Town Square

What is the origin of Black History Month?

Experts talk about how and why Black History Month came to be and the importance of acknowledging achievement of African Americans at every opportunity possible.

Photo by Evan Agostini/Invision/AP
U.S. speed skater Erin Jackson poses with her Beijing 2022 Olympics gold medal during a visit to Empire State Building on Friday, Feb. 18, 2022, in New York. Jackson became the first Black woman to win Olympic gold in speed skating.

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Town Square with Ernie Manouse airs at 3 p.m. CT. Tune in on 88.7FM, listen online or subscribe to the podcast. Join the discussion at 888-486-9677, questions@townsquaretalk.org or @townsquaretalk.

In February every year, for Black History Month, our country focuses on African Americans who have helped shape the nation and honors their contributions and sacrifices. It's also a time to celebrate the Black community's rich cultural heritage, triumphs and adversities that are part of our country’s history.

And while we generally tend to talk about history as something that has happened in the past, it continues to happen in the present.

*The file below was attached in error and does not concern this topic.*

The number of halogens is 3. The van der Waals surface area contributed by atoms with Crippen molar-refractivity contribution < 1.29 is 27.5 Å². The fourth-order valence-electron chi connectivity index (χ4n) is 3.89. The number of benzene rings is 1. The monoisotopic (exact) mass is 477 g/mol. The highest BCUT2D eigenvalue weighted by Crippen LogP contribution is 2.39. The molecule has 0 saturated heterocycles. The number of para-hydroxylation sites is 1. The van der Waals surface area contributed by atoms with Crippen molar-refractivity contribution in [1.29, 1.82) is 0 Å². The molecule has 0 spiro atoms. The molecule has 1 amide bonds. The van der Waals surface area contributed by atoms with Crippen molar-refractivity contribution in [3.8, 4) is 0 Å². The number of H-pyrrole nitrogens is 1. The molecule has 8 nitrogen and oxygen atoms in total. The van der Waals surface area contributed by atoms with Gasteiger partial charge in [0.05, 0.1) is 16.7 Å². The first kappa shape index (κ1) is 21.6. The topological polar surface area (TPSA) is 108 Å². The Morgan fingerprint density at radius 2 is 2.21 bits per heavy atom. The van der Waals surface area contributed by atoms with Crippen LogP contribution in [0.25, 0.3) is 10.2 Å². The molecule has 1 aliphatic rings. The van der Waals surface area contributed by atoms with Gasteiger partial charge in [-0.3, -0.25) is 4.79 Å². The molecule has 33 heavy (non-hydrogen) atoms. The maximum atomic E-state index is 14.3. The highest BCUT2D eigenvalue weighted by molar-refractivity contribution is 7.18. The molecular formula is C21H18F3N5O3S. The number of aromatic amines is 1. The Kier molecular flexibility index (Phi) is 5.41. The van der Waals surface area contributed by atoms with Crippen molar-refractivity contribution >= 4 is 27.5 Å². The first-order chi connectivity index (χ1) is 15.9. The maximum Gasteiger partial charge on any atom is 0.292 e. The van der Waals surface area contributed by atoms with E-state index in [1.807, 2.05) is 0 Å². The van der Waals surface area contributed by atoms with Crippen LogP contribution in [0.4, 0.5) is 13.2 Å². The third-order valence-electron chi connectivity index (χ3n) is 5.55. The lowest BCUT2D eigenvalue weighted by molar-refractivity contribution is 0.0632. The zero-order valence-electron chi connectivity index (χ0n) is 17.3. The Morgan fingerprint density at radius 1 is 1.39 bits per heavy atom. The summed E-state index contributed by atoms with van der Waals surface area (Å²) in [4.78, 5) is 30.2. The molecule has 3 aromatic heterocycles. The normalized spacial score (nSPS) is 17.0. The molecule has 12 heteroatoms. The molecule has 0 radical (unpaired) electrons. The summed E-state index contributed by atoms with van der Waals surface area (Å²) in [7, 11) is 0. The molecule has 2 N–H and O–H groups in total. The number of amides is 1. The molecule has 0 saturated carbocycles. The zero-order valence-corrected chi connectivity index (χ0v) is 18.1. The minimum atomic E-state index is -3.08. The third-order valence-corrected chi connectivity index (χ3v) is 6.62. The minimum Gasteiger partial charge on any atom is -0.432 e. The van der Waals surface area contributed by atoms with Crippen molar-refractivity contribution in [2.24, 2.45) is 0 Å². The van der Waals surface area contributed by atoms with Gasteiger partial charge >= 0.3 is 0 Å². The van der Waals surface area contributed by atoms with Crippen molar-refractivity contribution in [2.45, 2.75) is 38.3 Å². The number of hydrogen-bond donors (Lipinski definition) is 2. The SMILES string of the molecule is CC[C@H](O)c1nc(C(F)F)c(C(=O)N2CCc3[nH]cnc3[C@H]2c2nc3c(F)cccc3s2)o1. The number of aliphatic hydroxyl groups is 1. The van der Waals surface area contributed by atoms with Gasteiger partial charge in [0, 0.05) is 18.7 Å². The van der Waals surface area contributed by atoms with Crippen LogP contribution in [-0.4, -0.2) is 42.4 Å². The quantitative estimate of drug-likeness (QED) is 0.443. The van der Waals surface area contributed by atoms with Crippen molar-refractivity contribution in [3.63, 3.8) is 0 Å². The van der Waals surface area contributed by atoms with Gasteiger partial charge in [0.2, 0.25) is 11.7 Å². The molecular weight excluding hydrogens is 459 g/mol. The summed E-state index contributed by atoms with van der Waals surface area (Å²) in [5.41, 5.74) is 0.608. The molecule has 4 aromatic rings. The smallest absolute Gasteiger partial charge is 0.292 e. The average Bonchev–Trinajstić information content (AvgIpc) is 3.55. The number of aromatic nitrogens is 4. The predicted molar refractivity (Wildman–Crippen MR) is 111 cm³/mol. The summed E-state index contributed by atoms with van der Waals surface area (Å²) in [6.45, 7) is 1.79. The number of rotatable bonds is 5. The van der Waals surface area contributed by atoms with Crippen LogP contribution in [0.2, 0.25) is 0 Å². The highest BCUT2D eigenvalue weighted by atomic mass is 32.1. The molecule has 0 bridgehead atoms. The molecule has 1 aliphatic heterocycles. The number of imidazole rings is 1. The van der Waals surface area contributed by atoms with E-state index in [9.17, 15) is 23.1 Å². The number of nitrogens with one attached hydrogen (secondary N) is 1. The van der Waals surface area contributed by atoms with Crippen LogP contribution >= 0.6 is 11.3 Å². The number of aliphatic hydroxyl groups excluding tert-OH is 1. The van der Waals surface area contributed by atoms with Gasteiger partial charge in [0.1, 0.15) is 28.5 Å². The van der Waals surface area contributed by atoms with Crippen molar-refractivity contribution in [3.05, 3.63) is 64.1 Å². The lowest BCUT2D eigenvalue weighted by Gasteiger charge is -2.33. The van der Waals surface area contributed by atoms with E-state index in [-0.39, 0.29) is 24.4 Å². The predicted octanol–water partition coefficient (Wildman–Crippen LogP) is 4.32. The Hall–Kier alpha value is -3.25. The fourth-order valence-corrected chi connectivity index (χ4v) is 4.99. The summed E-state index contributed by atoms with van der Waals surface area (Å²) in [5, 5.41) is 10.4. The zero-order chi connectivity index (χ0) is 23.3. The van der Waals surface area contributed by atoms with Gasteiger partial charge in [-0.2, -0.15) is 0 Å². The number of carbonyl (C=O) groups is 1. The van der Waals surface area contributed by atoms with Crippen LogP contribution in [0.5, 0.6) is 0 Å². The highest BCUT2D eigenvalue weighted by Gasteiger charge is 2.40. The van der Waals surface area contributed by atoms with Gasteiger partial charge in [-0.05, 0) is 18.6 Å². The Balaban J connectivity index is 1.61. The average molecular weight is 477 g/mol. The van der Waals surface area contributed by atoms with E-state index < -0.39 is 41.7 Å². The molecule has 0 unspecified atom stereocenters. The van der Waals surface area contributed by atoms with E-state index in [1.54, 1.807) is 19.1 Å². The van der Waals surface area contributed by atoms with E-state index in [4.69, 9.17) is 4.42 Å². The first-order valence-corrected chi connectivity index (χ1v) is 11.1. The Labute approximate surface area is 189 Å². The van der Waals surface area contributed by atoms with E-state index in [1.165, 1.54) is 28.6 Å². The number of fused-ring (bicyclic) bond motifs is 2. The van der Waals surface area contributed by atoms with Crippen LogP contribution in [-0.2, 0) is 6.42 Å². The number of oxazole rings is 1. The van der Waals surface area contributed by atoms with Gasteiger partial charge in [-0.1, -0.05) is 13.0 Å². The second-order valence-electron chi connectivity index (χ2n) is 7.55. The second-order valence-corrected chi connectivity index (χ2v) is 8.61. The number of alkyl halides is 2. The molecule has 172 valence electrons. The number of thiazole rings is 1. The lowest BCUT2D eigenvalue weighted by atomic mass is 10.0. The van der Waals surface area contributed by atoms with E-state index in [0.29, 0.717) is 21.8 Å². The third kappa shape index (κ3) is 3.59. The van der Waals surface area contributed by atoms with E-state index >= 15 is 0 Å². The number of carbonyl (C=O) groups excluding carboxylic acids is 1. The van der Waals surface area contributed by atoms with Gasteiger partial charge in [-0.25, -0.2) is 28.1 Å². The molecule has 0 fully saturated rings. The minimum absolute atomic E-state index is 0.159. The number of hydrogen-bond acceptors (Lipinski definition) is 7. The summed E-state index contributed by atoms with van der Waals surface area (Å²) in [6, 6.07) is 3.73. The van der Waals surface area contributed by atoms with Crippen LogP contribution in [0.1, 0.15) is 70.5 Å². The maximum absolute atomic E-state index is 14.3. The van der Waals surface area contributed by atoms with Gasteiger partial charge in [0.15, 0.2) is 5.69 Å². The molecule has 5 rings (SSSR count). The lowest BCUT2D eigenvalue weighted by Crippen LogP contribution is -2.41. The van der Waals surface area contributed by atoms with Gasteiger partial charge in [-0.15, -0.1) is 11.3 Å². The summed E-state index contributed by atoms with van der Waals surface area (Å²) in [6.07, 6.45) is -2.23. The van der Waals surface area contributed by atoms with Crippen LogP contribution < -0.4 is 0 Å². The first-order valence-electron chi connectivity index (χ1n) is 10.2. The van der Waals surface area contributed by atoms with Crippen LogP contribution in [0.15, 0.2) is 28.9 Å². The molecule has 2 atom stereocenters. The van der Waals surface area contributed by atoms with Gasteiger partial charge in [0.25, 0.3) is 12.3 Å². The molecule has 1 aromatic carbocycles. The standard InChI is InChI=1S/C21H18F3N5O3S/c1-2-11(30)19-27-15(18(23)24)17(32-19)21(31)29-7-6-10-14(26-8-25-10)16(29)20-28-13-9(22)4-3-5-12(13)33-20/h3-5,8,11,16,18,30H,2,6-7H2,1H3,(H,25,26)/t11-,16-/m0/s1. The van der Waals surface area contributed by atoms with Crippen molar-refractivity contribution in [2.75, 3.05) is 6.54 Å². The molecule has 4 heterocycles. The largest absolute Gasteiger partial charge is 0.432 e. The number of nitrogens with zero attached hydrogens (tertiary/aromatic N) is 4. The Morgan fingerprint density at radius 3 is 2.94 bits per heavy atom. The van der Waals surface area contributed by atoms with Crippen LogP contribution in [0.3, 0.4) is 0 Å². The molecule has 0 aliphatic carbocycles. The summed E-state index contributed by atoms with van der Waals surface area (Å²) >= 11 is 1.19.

An example of this is the achievement of speed skater Erin Jackson, who became the first Black woman to win Olympic gold in speed skating at the 2022 Winter Olympics in Beijing. Jackson is also the first American to win the race since 1994. And what makes her win even more special is that she made history during Black History Month.

This specific period for acknowledgement of African American culture started out as only a week-long celebration, but somehow it turned into a month-long event and is now celebrated in multiple countries across the globe.

But why is it only in February?

Who started it?

Which U.S. President first recognized it?

Today, our experts help us explore the history of Black History Month, share historical facts to enlighten us, and explain the some of these historical moments of note in detail. We also take listener questions and comments, as we tip our hats to those who worked to bring us this annual celebration of Black history.

Guests:

Dr. Linda Reed

  • Associate Professor of history, University of Houston
  • Interim Chair of the African American Studies department, University of Houston

Frank Jackson

  • Former Mayor for the City of Prairie View
  • Member of the African Renaissance and Diaspora Network
  • Member of the World Conference of Mayors Historical Black Towns and Settlements Alliance

Town Square with Ernie Manouse airs at 3 p.m. CT. Tune in on 88.7FM, listen online or subscribe to the podcast. Join the discussion at 888-486-9677, questions@townsquaretalk.org or @townsquaretalk.

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This article is part of the Town Square with Ernie Manouse podcast

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